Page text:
Thursday, 9 August 2012

Film Review: 21 Jump Street

Certificate: 15 (crude and sexual content, pervasive language, drug material, teen drinking and some violence)
Directed By: Phil Lord & Chris Miller
Cast: Jonah Hill, Channing Tatum, Brie Larson, Dave Franco, Rob Riggle, DeRay Davis, Ice Cube, Dax Flame, Chris Parnell, Ellie Kemper
Budget: $42 million
Runtime: 109 minutes
Trailer: Watch

You would think that the odd-couple cop movie doesn't have much left to offer the genre in terms of originality, but never underestimate what a touch of Jonah Hill can bring to a film. To be sure, 21 Jump Street is a delightful little package which is part police academy, part high-school comedy which makes some amusing observations particularly poignant to those of us now in our mid-twenties.

As teens Schmidt (Hill) and Jenko (Tatum) were each other's antithesis, the former your quintessential nerd and the latter your stereotypical jock. Now adults, best friends and partners in the police force, these two bumbling cops are sent back to high-school on an undercover mission to bust a drug ring. However, the dynamic duo are quick to note how different the place is since they were last there.

Yes, 21 Jump Street is your typical fish-out-of-water scenario, but what's more amusing is how it picks up on the shifts in cultural trends over the last ten years. These two young cops are barely out their teens, but in less than ten years they soon find out how what was once cool is no longer. It's a scenario any young thing might expect from their parents; asking whether Nickelback are cool, mistakingly naming every games console a Playstation and boasting to their friends what you got in your "O-Levels", but it is something you're less likely to expect from someone in their twenties. However, the sad truth is that I, as a young man in his mid-twenties, am increasingly being forced to admit that I don't have a clue anymore as to what's cool and what's not. I swore I would never let it happen, but the plight presented here by Schmidt and Jenko is one I can wholly sympathise with.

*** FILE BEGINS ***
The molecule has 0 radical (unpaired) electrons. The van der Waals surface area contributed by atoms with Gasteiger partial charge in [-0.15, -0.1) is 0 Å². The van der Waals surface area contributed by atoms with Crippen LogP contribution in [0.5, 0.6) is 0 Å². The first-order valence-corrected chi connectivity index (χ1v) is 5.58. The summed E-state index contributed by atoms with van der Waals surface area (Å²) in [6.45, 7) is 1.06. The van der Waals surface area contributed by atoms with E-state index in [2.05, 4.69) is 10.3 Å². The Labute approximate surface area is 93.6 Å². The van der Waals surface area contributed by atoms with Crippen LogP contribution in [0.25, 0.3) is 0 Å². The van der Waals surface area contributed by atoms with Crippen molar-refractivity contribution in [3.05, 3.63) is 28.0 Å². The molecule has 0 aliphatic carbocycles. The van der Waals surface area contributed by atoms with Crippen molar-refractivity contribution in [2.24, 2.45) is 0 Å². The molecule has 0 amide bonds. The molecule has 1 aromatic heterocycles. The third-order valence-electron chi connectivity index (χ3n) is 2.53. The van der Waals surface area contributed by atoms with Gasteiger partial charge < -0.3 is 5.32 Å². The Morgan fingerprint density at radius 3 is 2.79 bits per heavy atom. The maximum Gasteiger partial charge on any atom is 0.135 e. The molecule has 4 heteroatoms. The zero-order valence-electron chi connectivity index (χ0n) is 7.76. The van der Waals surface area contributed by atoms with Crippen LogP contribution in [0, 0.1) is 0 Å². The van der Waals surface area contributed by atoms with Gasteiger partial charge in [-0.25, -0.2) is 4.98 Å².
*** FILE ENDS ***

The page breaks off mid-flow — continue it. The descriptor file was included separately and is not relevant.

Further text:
To illustrate, movies of the late nineties and early two-thousands such as American Pie or Mean Girls portrayed high-schools to be incredibly cliquey, catty places where sporty jocks and bitchy cheerleaders ruled the roost. Returning, Schmidt and Jenko find this is no longer the case; the popular kids are tech-savvy eco-warriors, politically correct to a falt. Jenko, the popular jock during his day is bewildered while Schmidt ironically finds himself in his element. What's great about how 21 Jump Street portrays this though is that it never forcefully hammers this point home, instead teasing those of us now in our twenties that we're well on our way to being the uncool archetypes of our parents we swore we'd never be.

Performances are good all round, but the dialogue is particularly sharp, featuring a plethora of sharp put-downs most enjoyably delivered by one Ice Cube. Moreover 21 Jump Street  ranges from slapstick to deliberate absurdity as the jokes never stop. The consistent stream of wisecracks, which are fortunately very funny as well, make this an easily accessible and breezy comedy. Perhaps what doesn't work so well however is the amalgamation of high-school and cop comedy in what seems to be two slightly disjointed story lines. While the two attempt to fuse, it's not particularly convincing as if to say it all feels slightly adlib. This is especially prevalent in the third act where everything seems to lose focus a little bit.

Despite being quite a chaotic affair, 21 Jump Street remains a light hearted and enjoyable entertainment. It works far better as a high-school comedy than a cop one, and it's a tad of a shame that its plot is a bit all over the place, but the laughs keep coming that you will scarcely mind.